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Nebraska legislature examines expansion of Medicaid
To expand Medicaid or not. That's the question Nebraska lawmakers need to address as part of the Affordable HealthCare Act. Tuesday, several committees got a chance to hear what the expansion means for the state. And, what it'll cost.
The appropriations committee along with the health and human services committee held a joint hearing Tuesday to discuss how the new federal health care law will affect that state budget something senators and the governor are at odds over.
"We need, as a legislature, to get on the same page with the governor about what this costs," said Senator Jeremy Nordquist.
The cost of Medicaid expansion differs greatly between the governor and lawmakers.
"One from the university of Nebraska Medical Center that says Medicaid expansion's going to cost $140 million, and one from the governor that's going to cost $600 million. We need to come to what the actual numbers are and a common understanding so we can make policy from that point," Nordquist said.
Omaha Senator Jeremy Nordquist says there's going to be costs with the expansion that's mandatory.
"We have to get a number of what those costs are, but also what services are we already providing that we can reduce are costs on," Nordquist said.
Both committees were briefed on the Affordable Care Act by the National Conference of State Legislatures and as well as the current state of Medicaid by director Vivianne Chaumont.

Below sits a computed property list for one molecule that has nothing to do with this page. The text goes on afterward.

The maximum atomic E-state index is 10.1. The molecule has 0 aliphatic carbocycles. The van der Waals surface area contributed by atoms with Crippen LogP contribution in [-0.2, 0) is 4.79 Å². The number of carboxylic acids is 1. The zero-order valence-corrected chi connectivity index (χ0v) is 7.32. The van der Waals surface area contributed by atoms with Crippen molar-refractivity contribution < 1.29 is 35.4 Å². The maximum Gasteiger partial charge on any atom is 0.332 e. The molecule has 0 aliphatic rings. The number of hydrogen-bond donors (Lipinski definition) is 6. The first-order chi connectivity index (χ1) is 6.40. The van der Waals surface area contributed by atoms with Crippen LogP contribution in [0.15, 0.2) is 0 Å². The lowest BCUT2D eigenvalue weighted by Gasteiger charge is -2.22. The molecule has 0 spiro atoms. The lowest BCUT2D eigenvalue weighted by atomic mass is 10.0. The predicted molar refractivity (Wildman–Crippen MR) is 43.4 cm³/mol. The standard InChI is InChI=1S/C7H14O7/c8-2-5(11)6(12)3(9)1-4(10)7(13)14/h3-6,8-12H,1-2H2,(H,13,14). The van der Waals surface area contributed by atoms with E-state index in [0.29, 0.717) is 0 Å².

"We know that the system as it is now isn't working. The idea of having such a big chunk of our population uninsured, waiting until they get sick, utilizing the emergency room - we've got to find a way to break that cycle," Nordquist said.
But whether to expand Medicaid still remains an unknown.
Governor Dave Heineman has stated several times he does not want to opt in to the expansion. He has said yes to a federal health care exchange though.
"I'm disappointed in the governor's decision to do a federal exchange because what it does is it takes power away from us and the state as policy makers to design an exchange that works for us," said Nordquist.
If the state does opt for the expansion, it won't affect the budget for several years.
"The federal government will pay 100% of that for three years and then it slowly ratchets down to 90%. That would be about 100,000 new low income working Nebraskans. A lot of them are working minimum wage jobs, don't have health coverage that would be picked up under this," said Nordquist.
Senator Nordquist or Lincoln Senator Kathy Campbell plan to introduce a bill that would allow the question of whether to expand Medicaid to go forward in hearing rooms and the legislative chamber.
The discussion on the health care law will go into the next session, which does start on January 9th in Lincoln.
Governor Dave Heineman opted not to take part in Tuesday's discussion.
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